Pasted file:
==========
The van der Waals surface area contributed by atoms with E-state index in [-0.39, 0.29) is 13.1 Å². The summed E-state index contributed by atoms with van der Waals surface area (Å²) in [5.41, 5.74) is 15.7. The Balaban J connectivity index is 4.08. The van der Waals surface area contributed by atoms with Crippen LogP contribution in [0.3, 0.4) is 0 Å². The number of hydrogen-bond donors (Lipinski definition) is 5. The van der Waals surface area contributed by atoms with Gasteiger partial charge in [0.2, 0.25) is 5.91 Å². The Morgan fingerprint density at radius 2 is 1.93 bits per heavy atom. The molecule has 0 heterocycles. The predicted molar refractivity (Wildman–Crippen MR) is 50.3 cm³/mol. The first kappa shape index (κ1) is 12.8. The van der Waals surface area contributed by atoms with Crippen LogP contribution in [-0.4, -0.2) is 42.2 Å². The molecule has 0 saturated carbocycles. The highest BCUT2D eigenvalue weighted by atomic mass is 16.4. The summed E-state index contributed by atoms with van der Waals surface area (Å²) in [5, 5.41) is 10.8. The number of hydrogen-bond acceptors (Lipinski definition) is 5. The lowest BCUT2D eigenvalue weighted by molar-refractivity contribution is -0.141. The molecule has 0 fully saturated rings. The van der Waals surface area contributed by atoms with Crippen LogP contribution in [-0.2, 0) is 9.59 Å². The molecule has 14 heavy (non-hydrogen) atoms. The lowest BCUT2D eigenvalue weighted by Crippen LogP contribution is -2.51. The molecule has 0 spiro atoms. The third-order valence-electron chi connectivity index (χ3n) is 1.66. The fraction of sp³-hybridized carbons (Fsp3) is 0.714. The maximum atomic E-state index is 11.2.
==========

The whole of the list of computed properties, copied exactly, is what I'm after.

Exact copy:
The van der Waals surface area contributed by atoms with E-state index in [-0.39, 0.29) is 13.1 Å². The summed E-state index contributed by atoms with van der Waals surface area (Å²) in [5.41, 5.74) is 15.7. The Balaban J connectivity index is 4.08. The van der Waals surface area contributed by atoms with Crippen LogP contribution in [0.3, 0.4) is 0 Å². The number of hydrogen-bond donors (Lipinski definition) is 5. The van der Waals surface area contributed by atoms with Gasteiger partial charge in [0.2, 0.25) is 5.91 Å². The Morgan fingerprint density at radius 2 is 1.93 bits per heavy atom. The molecule has 0 heterocycles. The predicted molar refractivity (Wildman–Crippen MR) is 50.3 cm³/mol. The first kappa shape index (κ1) is 12.8. The van der Waals surface area contributed by atoms with Crippen LogP contribution in [-0.4, -0.2) is 42.2 Å². The molecule has 0 saturated carbocycles. The highest BCUT2D eigenvalue weighted by atomic mass is 16.4. The summed E-state index contributed by atoms with van der Waals surface area (Å²) in [5, 5.41) is 10.8. The number of hydrogen-bond acceptors (Lipinski definition) is 5. The lowest BCUT2D eigenvalue weighted by molar-refractivity contribution is -0.141. The molecule has 0 fully saturated rings. The van der Waals surface area contributed by atoms with Crippen LogP contribution in [-0.2, 0) is 9.59 Å². The molecule has 14 heavy (non-hydrogen) atoms. The lowest BCUT2D eigenvalue weighted by Crippen LogP contribution is -2.51. The molecule has 0 spiro atoms. The third-order valence-electron chi connectivity index (χ3n) is 1.66. The fraction of sp³-hybridized carbons (Fsp3) is 0.714. The maximum atomic E-state index is 11.2.